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Can Capital Losses Offset Dividend Income?

can capital losses offset dividend income

Capital losses realized when selling securities for less than you paid can be used to reduce income received from dividend-paying stocks — but only up to a point. The IRS will let you use up to $3,000 in net capital losses to offset income from dividends. Within this limit, you also can use capital losses to shelter other income, such as wages and salaries.

Have a conversation with a financial advisor before making investing decisions.

Capital Losses as Tax Shelters

If you buy a stock and sell it for less than you paid, you still may be able to get some benefit from the money-losing transaction by lowering your tax bill. You can often do this by subtracting the resulting capital loss from profits you made on selling other stocks for more than you paid.

The practice of selling securities that have lost value in order to create losses that will shelter other income is called tax-loss harvesting. Tax-loss harvesting is a common practice among investors and can help increase the overall yield from a portfolio.

Capital losses from tax-loss harvesting can do more than shelter gains garnered during the current tax year. These losses often can be carried forward to a future year to protect capital gains from income taxes.

However, tax-loss harvesting can’t be used in quite the same way to reduce taxes on income earned by dividend-paying stocks. That’s because the IRS puts a limit on the amount of capital losses that can be used to shelter dividend income.

Specifically, you can use only up to $3,000 per year of capital losses to offset non-capital gains. This $3,000 limit applies to dividend income as well as ordinary income, such as wages and salaries.

Sheltering Dividend Income with Capital Losses

can capital losses offset dividend income

Dividend income and profits from selling securities you have held for more than a year may both be taxed similarly, using the long-term capital gains tax rate. The two types of income are not treated identically by the tax code in all respects, however.

One difference is that, when it comes to capital gains from selling securities as a profit, the long-term capital gains rate only applies to securities held for more than a year. The long-term capital gains rate ranges from 0% to 20% and is usually lower than a taxpayer’s regular marginal federal income tax. Gains on securities held less than a year are taxed at the taxpayer’s regular rate, which for 2022 can be from 10% to a maximum of 37%.

Dividend income is taxed at different rates depending on whether the dividends are qualified or non-qualified. Qualified dividends are taxed as capital gains, while non-qualified gains are taxed as ordinary income.

To be qualified, dividends must be received from shares owned for more than 60 days during the 121-day period before 60 days prior to the ex-dividend date. Otherwise, the dividends are non-qualified and taxed at ordinary income rates.

Both forms of dividends can be sheltered by capital losses, subject to the $3,000 limit. Because the tax rates on non-qualified dividends are generally higher, the economic benefit to the investor may be greater when capital losses are used to shelter non-qualified dividends.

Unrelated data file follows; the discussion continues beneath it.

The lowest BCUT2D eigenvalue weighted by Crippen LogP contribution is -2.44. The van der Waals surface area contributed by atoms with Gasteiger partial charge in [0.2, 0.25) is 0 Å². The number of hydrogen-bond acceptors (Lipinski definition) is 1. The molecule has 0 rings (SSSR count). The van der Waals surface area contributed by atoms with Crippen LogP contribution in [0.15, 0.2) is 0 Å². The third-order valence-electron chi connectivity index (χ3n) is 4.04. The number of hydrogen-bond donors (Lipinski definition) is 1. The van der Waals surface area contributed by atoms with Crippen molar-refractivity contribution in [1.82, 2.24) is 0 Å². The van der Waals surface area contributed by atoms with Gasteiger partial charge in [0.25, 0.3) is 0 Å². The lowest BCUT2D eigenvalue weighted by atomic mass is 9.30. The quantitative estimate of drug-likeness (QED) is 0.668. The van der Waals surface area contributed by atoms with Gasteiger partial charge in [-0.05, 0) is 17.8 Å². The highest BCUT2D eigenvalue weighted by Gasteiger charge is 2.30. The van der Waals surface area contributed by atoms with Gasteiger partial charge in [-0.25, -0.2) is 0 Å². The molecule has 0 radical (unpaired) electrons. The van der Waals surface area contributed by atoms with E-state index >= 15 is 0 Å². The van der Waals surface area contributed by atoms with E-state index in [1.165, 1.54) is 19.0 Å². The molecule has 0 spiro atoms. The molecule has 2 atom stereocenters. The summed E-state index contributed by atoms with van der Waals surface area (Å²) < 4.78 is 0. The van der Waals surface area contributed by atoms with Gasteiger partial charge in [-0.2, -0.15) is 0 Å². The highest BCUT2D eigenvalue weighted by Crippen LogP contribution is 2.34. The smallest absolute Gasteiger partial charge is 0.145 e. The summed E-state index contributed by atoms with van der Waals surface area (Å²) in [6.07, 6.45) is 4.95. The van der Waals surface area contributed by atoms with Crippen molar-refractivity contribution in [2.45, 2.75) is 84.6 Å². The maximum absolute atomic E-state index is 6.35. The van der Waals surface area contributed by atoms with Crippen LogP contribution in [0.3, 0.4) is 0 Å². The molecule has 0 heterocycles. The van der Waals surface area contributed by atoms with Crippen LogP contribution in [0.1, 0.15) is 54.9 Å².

Wash Sales

Any time you are engaged in tax-loss harvesting you need to be aware of the wash sale rules. These tax rules prohibit selling a security, recording a loss and then quickly buying the same or a similar security.

If you sell a security at a loss and within 30 days buy the identical or a substantially identical security, the IRS will not allow you to use the loss to reduce taxable income. To avoid this, an investor must wait 30 days to repurchase the security or purchase one that is not substantially identical.

The Bottom Line

can capital losses offset dividend income

The IRS allows you to apply up to $3,000 in net capital gains losses to reduce other taxable income. This lets you potentially save money on taxes. The net capital losses can be applied to ordinary income as well as dividend income. Otherwise, however, capital losses can’t be used to shelter dividend income from taxes.

Investing Tips

  • A financial advisor can help you with all your tax-loss harvesting questions. Finding a qualified financial advisor doesn’t have to be hard. SmartAsset’s free tool matches you with up to three financial advisors who serve your area, and you can interview your advisor matches at no cost to decide which one is right for you. If you’re ready to find an advisor who can help you achieve your financial goals, get started now.
  • Income taxes are only levied on realized capital gains. The way you realize a capital gain is by selling the appreciated security. If there’s no sale, there’s no gain and no taxes. The same goes for tax losses. Unless and until you sell a security for less than you paid, you haven’t realized the loss and can’t use it to shelter other income. This means that at the end of a tax year, investors are often actively selling money-losing investments in order to record the loss for tax-loss harvesting purposes.

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